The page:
Second, Sartre Against Stalinism could have developed—and, admittedly, it is slightly out of its remit—its analysis of postmodernism post-1968. Birchall emphasises the difference between the fragmentary nature of understanding the world that postmodernism presents and Sartre’s views on freedom and responsibility, but does not develop a fuller analysis of the relationship between Sartre and later thinkers. It is certain that Sartre was not unaware of postmodernism (people such as Foucault were involved in various forums held by Les Temps Modernes) and it would have been interesting to see more information on the politics of the postmodernists in comparison to Sartre.
Third, Sartre Against Stalinism claims Sartre is anti-oppression, but does not further explore how this fits with Sartre’s relation to Israel. Birchall argues that Sartre’s sympathy for Zionism is irrelevant to the overall project of Sartre Against Stalinism.39 However, it would have been beneficial to the book’s claim that Sartre is against oppression if this area had been developed more fully.
Birchall’s overall project is to examine Sartre’s relation to Stalinism and the anti-Stalinist left. Therefore, if the reader requires a deeper analysis of Sartre’s philosophical ideas or life, biographies such as Ronald Hayman’s Writing Against: A Biography of Sartre and Joseph Catalano’s A Commentary on Jean-Paul Sartre’s ‘Being and Nothingness’ would be of use. However, as a clear outline of Sartre’s relation to the French left Sartre Against Stalinism is an interesting and informative read.
In addition to this, it is not just a reclamation of Sartre for an anti-Stalinist position that is important to Birchall, but also the relevance of his work to the left today. Although huge political changes—Birchall cites the fall of the Berlin Wall as one such event—have occurred since Sartre’s death, Sartre Against Stalinism points out that there is much more for ‘a new generation’ of activists to be engaged with in Sartre’s writings than his somewhat outdated debates with Stalinism. As Birchall notes in his conclusion, Sartre’s writings on ‘human freedom’ and responsibility have the potential to provide a powerful antidote to the idea that resistance and change to the capitalist system we live in today is impossible.40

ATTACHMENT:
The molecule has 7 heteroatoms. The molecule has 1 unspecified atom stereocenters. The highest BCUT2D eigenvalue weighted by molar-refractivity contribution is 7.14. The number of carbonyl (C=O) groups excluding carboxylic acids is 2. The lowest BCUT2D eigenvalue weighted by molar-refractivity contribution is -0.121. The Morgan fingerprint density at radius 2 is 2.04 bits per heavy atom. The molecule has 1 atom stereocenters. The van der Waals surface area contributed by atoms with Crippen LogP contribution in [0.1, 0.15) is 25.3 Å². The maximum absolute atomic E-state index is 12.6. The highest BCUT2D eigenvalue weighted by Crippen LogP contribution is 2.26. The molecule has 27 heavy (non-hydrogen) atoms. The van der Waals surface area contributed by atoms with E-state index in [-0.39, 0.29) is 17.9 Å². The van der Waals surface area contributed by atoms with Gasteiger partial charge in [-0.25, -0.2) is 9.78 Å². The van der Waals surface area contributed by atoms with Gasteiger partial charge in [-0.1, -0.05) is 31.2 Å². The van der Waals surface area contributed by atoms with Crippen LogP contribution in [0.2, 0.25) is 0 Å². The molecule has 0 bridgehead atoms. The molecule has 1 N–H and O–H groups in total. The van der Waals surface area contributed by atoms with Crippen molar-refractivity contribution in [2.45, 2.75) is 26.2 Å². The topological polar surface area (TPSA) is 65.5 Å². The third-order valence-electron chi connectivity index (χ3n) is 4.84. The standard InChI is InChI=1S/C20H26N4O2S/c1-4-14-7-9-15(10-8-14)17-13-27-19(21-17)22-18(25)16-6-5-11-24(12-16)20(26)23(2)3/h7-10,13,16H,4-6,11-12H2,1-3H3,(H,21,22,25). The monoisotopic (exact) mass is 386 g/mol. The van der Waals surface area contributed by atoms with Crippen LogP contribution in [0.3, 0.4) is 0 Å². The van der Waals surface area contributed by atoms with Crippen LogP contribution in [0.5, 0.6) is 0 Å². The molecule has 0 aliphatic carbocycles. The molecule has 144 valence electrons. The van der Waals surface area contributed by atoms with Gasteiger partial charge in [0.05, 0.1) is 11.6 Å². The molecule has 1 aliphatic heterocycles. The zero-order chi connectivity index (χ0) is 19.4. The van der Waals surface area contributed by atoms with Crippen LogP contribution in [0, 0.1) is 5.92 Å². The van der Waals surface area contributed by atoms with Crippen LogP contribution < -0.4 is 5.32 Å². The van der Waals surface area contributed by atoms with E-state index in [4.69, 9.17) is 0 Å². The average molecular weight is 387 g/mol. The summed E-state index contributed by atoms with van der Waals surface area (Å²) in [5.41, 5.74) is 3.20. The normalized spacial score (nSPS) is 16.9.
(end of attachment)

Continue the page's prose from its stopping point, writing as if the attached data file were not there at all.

1. I Birchall, Sartre Against Stalinism (Berghahn, 2004), p1.
2. As above, p3.
3. As above, p214.
4. As above, p4.
5. As above, p335.
6. As above, pp9-10.
7. As above, p47.
8. As above, pp41, 22.
9. As above, p223.
10. As above, p280.
11. See above, pp279-280.
12. J-P Sartre, The Problem of Method (Methuen, 1963), p8.
13. The New York Review of Books, vol 22, no 13, 7 August 1975.
14. S de Beauvoir, Adieux: A Farewell to Sartre (Penguin, 1985). See discussion around p172.
15. I Birchall, as above, p2.
16. As above, p105.
17. As above, p87.
18. M Contat and M Rybalka (eds), Sartre on Theater (Quartet Books, 1976), p191.
19. I Birchall, as above, p66.
20. S de Beauvoir, as above, p367.
21. I Birchall, as above, p10.
22. As above, p325.
23. As above, p61.
24. As above.
25. As above, p221. Especially with reference to Birchall’s analysis of Les Communistes et la paix on p215.
26. As above, p152.
27. As above, see ch 8.
28. As above, p129.
29. S de Beauvoir, as above, p367.
30. I Birchall, as above, p204.
31. As above, p206.
32. As above, p128.
33. As above, p207.
34. As above, p356.
35. As above, p356.
36. As above, p351; R Hayman, Writing Against: A Biography of Sartre (Weidenfeld and Nicolson, 1984), p408.
37. I Birchall, as above, p220.
38. S de Beauvoir, as above, p410.
39. I Birchall, as above, pp331-332.